A warning sign blocks motorists from entering an area flooded by storm water. (Photo: Yorklass, via Shutterstock)
OPINION: We strongly suspect that readers of this column are stunned to see the authors’ names together as coauthors. One of us is a conservative taxpayer advocate and the other is a Democratic political consultant. What unites us is our opposition to the City of Sacramento’s proposed storm water tax. Here’s some background.
Headquarters of the Sacramento Municipal Utility District, (Photo: Cassionhabib, via Shutterstock)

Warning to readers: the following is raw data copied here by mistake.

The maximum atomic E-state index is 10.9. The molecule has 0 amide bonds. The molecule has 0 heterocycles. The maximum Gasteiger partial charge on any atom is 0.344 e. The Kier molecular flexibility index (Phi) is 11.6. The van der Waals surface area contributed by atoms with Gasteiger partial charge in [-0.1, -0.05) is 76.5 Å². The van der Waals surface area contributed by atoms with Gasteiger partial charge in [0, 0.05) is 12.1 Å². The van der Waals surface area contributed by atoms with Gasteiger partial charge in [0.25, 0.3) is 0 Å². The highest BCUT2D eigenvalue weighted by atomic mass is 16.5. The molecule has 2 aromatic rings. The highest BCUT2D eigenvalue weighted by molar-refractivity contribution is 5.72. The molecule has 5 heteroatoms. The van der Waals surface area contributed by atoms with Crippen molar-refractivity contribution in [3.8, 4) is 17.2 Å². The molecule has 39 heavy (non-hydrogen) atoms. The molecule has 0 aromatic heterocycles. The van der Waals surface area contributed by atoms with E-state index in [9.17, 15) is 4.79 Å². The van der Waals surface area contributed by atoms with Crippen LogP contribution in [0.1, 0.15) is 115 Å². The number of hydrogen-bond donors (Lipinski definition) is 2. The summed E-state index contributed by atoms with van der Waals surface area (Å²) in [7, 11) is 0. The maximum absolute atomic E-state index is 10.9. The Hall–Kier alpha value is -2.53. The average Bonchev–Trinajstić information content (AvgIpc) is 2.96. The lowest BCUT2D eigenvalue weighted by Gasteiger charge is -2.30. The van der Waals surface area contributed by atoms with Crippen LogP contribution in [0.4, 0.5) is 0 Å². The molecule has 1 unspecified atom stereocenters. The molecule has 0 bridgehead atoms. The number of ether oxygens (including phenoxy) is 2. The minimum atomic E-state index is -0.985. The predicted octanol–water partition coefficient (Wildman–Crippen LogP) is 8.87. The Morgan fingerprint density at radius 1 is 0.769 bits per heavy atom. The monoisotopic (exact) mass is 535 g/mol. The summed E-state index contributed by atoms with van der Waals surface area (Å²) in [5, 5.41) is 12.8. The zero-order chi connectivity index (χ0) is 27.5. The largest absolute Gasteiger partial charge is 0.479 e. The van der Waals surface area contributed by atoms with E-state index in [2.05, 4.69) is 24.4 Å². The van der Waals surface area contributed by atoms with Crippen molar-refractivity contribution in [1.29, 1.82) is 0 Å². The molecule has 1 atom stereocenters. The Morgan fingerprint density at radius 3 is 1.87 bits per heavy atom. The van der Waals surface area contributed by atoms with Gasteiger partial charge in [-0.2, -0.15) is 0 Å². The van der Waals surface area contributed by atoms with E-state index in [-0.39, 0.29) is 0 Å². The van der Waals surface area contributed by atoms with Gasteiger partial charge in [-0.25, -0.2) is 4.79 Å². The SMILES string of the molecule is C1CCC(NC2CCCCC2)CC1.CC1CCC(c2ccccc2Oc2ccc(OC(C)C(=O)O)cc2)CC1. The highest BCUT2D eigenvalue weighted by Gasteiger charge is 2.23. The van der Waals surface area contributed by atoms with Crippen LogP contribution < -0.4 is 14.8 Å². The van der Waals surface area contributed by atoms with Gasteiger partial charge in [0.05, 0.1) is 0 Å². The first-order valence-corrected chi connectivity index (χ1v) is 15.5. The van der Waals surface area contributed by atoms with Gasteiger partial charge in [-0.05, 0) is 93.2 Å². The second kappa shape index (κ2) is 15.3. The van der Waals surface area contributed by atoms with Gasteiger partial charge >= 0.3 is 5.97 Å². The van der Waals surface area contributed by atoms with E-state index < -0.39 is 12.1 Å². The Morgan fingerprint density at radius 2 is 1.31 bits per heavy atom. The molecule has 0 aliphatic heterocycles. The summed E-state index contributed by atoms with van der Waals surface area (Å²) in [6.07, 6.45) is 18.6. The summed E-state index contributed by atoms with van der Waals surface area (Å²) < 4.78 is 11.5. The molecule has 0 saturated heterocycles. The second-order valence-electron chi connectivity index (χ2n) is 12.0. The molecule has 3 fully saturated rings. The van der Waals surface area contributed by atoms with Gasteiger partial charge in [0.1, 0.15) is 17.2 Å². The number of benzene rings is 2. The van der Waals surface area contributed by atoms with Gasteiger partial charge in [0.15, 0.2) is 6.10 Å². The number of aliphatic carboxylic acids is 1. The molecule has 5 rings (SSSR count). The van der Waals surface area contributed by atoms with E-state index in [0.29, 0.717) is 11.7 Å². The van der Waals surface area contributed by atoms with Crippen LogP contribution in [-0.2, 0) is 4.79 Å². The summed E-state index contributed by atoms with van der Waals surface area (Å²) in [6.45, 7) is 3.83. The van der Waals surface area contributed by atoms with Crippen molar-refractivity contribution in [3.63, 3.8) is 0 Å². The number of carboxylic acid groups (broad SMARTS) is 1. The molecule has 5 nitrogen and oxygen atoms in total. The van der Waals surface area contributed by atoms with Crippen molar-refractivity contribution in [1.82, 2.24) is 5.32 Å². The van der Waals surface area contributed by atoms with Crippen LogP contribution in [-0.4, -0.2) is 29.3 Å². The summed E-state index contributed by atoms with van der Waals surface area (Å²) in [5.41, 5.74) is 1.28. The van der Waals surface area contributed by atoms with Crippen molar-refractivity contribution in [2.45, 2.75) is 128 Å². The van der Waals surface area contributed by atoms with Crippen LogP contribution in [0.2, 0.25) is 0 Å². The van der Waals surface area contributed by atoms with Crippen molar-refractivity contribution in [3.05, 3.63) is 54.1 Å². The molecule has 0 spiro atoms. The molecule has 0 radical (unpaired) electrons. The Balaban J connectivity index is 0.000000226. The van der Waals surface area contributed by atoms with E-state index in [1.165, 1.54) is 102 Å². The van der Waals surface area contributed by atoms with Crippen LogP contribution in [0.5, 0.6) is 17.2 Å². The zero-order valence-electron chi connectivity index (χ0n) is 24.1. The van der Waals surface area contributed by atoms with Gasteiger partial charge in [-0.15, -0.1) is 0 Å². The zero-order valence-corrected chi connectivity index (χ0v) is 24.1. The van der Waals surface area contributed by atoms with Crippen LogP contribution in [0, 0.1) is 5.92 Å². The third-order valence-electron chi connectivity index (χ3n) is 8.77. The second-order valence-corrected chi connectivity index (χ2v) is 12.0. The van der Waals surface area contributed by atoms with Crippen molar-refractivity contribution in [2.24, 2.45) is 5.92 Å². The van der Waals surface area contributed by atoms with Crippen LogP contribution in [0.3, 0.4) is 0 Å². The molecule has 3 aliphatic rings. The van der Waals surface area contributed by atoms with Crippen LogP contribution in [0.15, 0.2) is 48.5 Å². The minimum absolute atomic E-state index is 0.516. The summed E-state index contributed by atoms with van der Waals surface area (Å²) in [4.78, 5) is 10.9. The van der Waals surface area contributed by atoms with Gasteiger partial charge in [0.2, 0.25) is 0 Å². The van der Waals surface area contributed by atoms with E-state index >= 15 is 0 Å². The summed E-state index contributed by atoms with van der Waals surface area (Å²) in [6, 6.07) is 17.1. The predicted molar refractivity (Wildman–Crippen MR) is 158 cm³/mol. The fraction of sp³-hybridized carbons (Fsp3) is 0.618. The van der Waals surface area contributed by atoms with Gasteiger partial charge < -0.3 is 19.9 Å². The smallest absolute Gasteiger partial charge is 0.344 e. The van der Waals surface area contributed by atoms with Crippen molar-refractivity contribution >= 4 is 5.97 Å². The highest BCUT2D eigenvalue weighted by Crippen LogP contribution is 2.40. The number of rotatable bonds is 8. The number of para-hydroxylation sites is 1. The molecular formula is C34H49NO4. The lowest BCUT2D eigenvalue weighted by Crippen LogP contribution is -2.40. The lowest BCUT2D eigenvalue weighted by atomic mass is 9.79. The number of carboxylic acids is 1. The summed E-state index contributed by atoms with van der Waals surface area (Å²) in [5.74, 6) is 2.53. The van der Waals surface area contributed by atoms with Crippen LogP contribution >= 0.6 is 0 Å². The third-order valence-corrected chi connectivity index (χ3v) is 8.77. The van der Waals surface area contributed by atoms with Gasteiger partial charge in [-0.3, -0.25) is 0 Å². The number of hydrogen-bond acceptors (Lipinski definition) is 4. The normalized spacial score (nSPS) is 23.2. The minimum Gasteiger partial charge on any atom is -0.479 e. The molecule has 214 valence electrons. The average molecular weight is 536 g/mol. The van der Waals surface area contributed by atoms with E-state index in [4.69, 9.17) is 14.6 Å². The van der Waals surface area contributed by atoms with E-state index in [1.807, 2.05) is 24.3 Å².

In February, Texas experienced a freak weather event, a deep freeze that shut down its electrical system, damaged its infrastructure and cost dozens of lives. The storm revealed the lack of preparation and investment by the Texas state government, the flaws of its system of deregulated privately-owned utilities, and the failures of the Electric Reliability Council of Texas, or ERCOT. The latter is responsible for maintaining the state’s energy infrastructure.